Posted on December 22, 2017
One Thing You Need to Know About China
Recently, I was invited to be the guest judge for an English speaking competition at Xin’an Middle School in Shenzhen, China. When I accepted the position, I had no idea of what the position entailed. The organizer was kind enough to tell me more a few minutes before the start of the event. Thirty two contestants were given the opportunity to give a three minute speech on the topic One Thing you Need to Know about China. I was one of five judges, but as the guest, I would be the only judge to pose a question to each contestant about their speech. The students would then have one minute to respond to my question.
While waiting for the competition to begin, I spent some time in conversation with the other judges. They were from various schools in the Bao’an District of Shenzhen. Some of their schools were secondary schools, some boarding, some senior high schools. The teachers of Senior high schools often have the heaviest work loads, as they are preparing their students for college entrance exams. They work up to six days a week, teaching morning and evening classes. Some stay on campus with the students as most Senior High Schools are boarding schools. This means that the young people only go home on the weekend. One of the judges taught in a school with over 10,000 students. The idea of that many students at one school is beyond my imagination.
The opening ceremony started. Harry, the organizer, called the students to choose a random number from the hat. All of their names were then written down in numerical order. The hosts of the program consisted of four senior high school students from Xin’an High School, two boys and two girls. Their rehearsed speech was so well delivered, I could have been at a TV game show.
Then the speeches began. The first speech was delivered, then the second speech; we were doing good. Listening to the third speech and fourth speech, I felt like I was really learning One thing I should Know About China. The fifth speech and the sixth speech were decent too. The competitors had varying levels of English. There were a few who seemed to have a good grasp of the language by their pronunciation and delivery. However, when I asked questions, I could see that the quality of their delivery was due to practice. Comprehension and conversation were missing under ordinary circumstances for many of the speech competition participants.
On the seventh speech, we hit a snag. This contestant had the same thing to say as the second contestant in regards to the rapid development of China. The subject is interesting, but not really the one thing I need to know. The next speech was cute and original. I enjoyed her topic! She spoke about the square dancing grannies that I love to see in the park every night. I am so interested in them that I went to the park and danced with them last week. After her speech though, we got back to repetition. The next ten students wanted to talk about the popularity of China’s mobile payment system Alipay and WeChat Wallet. I quit trying to be original in my questions and began to ask the same question in a few different ways.
Once I settled into my role, I noticed I was hearing the same phrases over and over again. “We, the Chinese people, will never bow down.” “The sleeping giant of the East is waking up to meet the West.” “I am proud to be Chinese!” Every country has nationalist fervor. It was like a reflection of so many Americans and their patriotism in Chinese form. No wonder world peace is impossible. One thing I want to know, did the students choose to put this in their speeches or were they encouraged to say these things by their teachers?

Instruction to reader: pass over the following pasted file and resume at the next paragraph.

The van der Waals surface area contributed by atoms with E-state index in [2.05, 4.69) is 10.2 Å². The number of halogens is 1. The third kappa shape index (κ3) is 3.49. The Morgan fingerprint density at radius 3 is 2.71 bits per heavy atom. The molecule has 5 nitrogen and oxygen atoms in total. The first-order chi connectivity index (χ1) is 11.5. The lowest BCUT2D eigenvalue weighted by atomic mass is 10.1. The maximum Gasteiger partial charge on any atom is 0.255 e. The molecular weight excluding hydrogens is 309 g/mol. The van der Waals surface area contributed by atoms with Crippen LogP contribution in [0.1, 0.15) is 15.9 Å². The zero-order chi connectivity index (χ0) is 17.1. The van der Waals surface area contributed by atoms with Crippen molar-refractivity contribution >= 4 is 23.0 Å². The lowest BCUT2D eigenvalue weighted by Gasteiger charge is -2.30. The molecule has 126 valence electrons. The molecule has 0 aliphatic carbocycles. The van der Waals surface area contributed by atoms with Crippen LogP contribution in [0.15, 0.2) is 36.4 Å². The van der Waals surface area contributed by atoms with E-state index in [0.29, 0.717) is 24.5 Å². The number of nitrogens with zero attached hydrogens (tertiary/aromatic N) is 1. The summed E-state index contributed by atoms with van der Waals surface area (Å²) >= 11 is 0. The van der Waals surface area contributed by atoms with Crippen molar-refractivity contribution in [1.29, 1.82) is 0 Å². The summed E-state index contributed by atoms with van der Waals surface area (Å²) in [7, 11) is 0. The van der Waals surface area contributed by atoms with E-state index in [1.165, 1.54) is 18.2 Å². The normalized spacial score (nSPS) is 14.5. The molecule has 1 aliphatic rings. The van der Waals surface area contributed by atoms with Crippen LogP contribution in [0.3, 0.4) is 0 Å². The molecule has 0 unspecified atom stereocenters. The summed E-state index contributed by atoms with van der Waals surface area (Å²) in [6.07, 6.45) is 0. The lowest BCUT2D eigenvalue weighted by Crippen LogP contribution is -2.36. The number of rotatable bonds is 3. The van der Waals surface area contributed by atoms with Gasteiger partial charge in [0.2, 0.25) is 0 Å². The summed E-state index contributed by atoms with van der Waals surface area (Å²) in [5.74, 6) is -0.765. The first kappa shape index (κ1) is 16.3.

My favorite speeches were by young people who did not win the top prize, but their speeches were very original. Wearing the Hanbok (traditional Chinese clothing), The Giant Pandas of China, Square Dancing and The Left Behind Elderly. I am conflicted during these events because I am not sure how seriously students take their score and their performance outcome. I want to be fair. I also know that it is high school. There will be loads of opportunities in their lives to participate in other events and improve. However, I also don’t know for what the Chinese are looking. It is the difference in western and eastern perspective. I judged from a Western perspective. While my favorites didn’t win, I am delighted to have heard these special “One Thing I Should Know” speeches about China.
My favorite part of the afternoon was watching a Chinese English teacher get on stage and share her passion for hip hop dance through a routine that she prepared. It was amazing. She travels during school breaks to take classes with hip hop choreographers in the United States. She returns to China and shares her passion for the dance with her students and other teachers. I looking forward to taking classes with someone as passionate about their craft as Lillian, in the future.
Later, Lillian’s student got on stage and performed a popular hip hop song. Hip hop is not my preferred music style. However, given the amount of school work that these students do, I am thrilled that he has the time and energy to follow his passion. I was so impressed with him and his performance that I cheered for him throughout the entire routine.
After the hip hop performances, I made a short speech encouraging the students to continue what they were doing regardless of the outcome. I encouraged teachers to keep teaching. What we do is important!
Participating in school life and activities on a voluntary basis gives me a sense of fulfillment. I am glad to do more than come to work and go home. Events such as this competition, help me to have a better understanding of the education system in China. In the midst of the rigors of student life, there is a happy place. I am finding them!